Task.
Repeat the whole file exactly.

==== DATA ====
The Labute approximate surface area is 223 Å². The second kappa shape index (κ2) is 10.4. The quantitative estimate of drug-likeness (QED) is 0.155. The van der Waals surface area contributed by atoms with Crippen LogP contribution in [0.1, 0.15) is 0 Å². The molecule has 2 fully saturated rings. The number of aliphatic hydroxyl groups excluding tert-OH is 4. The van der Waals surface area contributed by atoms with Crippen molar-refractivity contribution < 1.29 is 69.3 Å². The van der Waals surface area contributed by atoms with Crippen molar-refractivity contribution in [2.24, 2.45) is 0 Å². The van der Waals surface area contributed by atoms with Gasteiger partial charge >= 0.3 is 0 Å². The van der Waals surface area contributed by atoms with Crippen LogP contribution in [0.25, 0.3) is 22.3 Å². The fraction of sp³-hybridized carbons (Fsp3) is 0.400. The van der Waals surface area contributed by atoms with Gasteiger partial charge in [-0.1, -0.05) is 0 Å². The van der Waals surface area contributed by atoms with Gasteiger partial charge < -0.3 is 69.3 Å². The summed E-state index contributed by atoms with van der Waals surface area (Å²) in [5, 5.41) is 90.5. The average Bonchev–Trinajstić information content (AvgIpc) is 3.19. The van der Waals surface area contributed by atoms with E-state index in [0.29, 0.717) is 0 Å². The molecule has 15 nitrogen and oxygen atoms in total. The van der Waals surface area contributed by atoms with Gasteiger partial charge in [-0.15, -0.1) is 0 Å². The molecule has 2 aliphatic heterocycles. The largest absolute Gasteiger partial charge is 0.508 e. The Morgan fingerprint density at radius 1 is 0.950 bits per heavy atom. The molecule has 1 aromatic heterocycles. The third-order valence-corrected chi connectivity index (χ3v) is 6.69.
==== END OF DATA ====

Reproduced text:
The Labute approximate surface area is 223 Å². The second kappa shape index (κ2) is 10.4. The quantitative estimate of drug-likeness (QED) is 0.155. The van der Waals surface area contributed by atoms with Crippen LogP contribution in [0.1, 0.15) is 0 Å². The molecule has 2 fully saturated rings. The number of aliphatic hydroxyl groups excluding tert-OH is 4. The van der Waals surface area contributed by atoms with Crippen molar-refractivity contribution < 1.29 is 69.3 Å². The van der Waals surface area contributed by atoms with Crippen molar-refractivity contribution in [2.24, 2.45) is 0 Å². The van der Waals surface area contributed by atoms with Gasteiger partial charge >= 0.3 is 0 Å². The van der Waals surface area contributed by atoms with Crippen LogP contribution in [0.25, 0.3) is 22.3 Å². The fraction of sp³-hybridized carbons (Fsp3) is 0.400. The van der Waals surface area contributed by atoms with Gasteiger partial charge in [-0.1, -0.05) is 0 Å². The van der Waals surface area contributed by atoms with Gasteiger partial charge < -0.3 is 69.3 Å². The summed E-state index contributed by atoms with van der Waals surface area (Å²) in [5, 5.41) is 90.5. The average Bonchev–Trinajstić information content (AvgIpc) is 3.19. The van der Waals surface area contributed by atoms with E-state index in [0.29, 0.717) is 0 Å². The molecule has 15 nitrogen and oxygen atoms in total. The van der Waals surface area contributed by atoms with Gasteiger partial charge in [-0.15, -0.1) is 0 Å². The molecule has 2 aliphatic heterocycles. The largest absolute Gasteiger partial charge is 0.508 e. The Morgan fingerprint density at radius 1 is 0.950 bits per heavy atom. The molecule has 1 aromatic heterocycles. The third-order valence-corrected chi connectivity index (χ3v) is 6.69.